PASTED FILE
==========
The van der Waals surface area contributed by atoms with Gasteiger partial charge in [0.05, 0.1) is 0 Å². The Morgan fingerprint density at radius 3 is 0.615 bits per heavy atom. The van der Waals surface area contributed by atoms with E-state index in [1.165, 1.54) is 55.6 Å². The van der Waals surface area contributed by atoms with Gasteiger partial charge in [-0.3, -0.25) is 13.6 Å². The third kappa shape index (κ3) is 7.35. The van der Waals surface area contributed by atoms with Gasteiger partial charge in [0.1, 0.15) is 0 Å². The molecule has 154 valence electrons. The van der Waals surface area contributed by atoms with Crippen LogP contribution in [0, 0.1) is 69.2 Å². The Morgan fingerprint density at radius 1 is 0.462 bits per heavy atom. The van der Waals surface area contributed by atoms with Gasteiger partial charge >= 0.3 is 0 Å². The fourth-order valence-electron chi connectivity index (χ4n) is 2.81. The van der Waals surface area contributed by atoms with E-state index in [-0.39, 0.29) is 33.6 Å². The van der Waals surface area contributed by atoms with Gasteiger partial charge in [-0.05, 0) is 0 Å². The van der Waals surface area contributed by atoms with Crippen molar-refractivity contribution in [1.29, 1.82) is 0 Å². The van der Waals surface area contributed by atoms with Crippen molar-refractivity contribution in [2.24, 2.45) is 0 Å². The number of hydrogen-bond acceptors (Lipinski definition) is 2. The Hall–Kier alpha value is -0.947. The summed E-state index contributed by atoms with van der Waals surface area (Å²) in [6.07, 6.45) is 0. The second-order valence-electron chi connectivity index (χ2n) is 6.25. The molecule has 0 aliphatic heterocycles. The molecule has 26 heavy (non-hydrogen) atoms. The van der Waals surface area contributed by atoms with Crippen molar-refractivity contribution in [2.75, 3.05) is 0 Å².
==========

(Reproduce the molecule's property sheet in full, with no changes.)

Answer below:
The van der Waals surface area contributed by atoms with Gasteiger partial charge in [0.05, 0.1) is 0 Å². The Morgan fingerprint density at radius 3 is 0.615 bits per heavy atom. The van der Waals surface area contributed by atoms with E-state index in [1.165, 1.54) is 55.6 Å². The van der Waals surface area contributed by atoms with Gasteiger partial charge in [-0.3, -0.25) is 13.6 Å². The third kappa shape index (κ3) is 7.35. The van der Waals surface area contributed by atoms with Gasteiger partial charge in [0.1, 0.15) is 0 Å². The molecule has 154 valence electrons. The van der Waals surface area contributed by atoms with Crippen LogP contribution in [0, 0.1) is 69.2 Å². The Morgan fingerprint density at radius 1 is 0.462 bits per heavy atom. The van der Waals surface area contributed by atoms with Gasteiger partial charge >= 0.3 is 0 Å². The fourth-order valence-electron chi connectivity index (χ4n) is 2.81. The van der Waals surface area contributed by atoms with E-state index in [-0.39, 0.29) is 33.6 Å². The van der Waals surface area contributed by atoms with Gasteiger partial charge in [-0.05, 0) is 0 Å². The van der Waals surface area contributed by atoms with Crippen molar-refractivity contribution in [1.29, 1.82) is 0 Å². The van der Waals surface area contributed by atoms with Crippen molar-refractivity contribution in [2.24, 2.45) is 0 Å². The number of hydrogen-bond acceptors (Lipinski definition) is 2. The Hall–Kier alpha value is -0.947. The summed E-state index contributed by atoms with van der Waals surface area (Å²) in [6.07, 6.45) is 0. The second-order valence-electron chi connectivity index (χ2n) is 6.25. The molecule has 0 aliphatic heterocycles. The molecule has 26 heavy (non-hydrogen) atoms. The van der Waals surface area contributed by atoms with Crippen molar-refractivity contribution in [2.75, 3.05) is 0 Å².